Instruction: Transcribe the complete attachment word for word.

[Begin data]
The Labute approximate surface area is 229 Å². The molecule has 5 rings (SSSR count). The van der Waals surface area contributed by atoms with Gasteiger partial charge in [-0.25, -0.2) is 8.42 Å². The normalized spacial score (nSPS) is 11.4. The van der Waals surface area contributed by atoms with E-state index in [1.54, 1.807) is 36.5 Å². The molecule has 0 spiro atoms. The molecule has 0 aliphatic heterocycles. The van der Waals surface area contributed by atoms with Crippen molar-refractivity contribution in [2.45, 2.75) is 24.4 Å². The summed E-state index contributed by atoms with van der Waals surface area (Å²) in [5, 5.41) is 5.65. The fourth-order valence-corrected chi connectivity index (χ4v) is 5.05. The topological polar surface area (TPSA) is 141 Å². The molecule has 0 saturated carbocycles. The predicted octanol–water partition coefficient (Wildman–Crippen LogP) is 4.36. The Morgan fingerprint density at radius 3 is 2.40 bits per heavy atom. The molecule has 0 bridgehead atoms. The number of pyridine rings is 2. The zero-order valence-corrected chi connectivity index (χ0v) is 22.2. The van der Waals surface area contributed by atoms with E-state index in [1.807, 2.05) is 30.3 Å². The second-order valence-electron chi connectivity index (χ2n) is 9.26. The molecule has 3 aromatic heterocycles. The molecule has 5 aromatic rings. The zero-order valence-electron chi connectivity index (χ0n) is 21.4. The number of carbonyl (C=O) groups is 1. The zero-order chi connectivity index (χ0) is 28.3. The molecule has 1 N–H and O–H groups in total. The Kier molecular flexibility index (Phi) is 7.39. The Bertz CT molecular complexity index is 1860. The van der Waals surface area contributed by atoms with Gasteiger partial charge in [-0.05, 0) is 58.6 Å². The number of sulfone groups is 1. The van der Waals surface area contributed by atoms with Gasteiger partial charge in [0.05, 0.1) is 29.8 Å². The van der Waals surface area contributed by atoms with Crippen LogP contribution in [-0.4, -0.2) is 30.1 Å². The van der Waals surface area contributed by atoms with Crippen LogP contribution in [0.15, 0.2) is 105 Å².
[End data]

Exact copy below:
The Labute approximate surface area is 229 Å². The molecule has 5 rings (SSSR count). The van der Waals surface area contributed by atoms with Gasteiger partial charge in [-0.25, -0.2) is 8.42 Å². The normalized spacial score (nSPS) is 11.4. The van der Waals surface area contributed by atoms with E-state index in [1.54, 1.807) is 36.5 Å². The molecule has 0 spiro atoms. The molecule has 0 aliphatic heterocycles. The van der Waals surface area contributed by atoms with Crippen molar-refractivity contribution in [2.45, 2.75) is 24.4 Å². The summed E-state index contributed by atoms with van der Waals surface area (Å²) in [5, 5.41) is 5.65. The fourth-order valence-corrected chi connectivity index (χ4v) is 5.05. The topological polar surface area (TPSA) is 141 Å². The molecule has 0 saturated carbocycles. The predicted octanol–water partition coefficient (Wildman–Crippen LogP) is 4.36. The Morgan fingerprint density at radius 3 is 2.40 bits per heavy atom. The molecule has 0 bridgehead atoms. The number of pyridine rings is 2. The zero-order valence-corrected chi connectivity index (χ0v) is 22.2. The van der Waals surface area contributed by atoms with E-state index in [1.807, 2.05) is 30.3 Å². The second-order valence-electron chi connectivity index (χ2n) is 9.26. The molecule has 3 aromatic heterocycles. The molecule has 5 aromatic rings. The zero-order valence-electron chi connectivity index (χ0n) is 21.4. The number of carbonyl (C=O) groups is 1. The zero-order chi connectivity index (χ0) is 28.3. The molecule has 1 N–H and O–H groups in total. The Kier molecular flexibility index (Phi) is 7.39. The Bertz CT molecular complexity index is 1860. The van der Waals surface area contributed by atoms with Gasteiger partial charge in [-0.05, 0) is 58.6 Å². The number of sulfone groups is 1. The van der Waals surface area contributed by atoms with Gasteiger partial charge in [0.05, 0.1) is 29.8 Å². The van der Waals surface area contributed by atoms with Crippen LogP contribution in [-0.4, -0.2) is 30.1 Å². The van der Waals surface area contributed by atoms with Crippen LogP contribution in [0.15, 0.2) is 105 Å².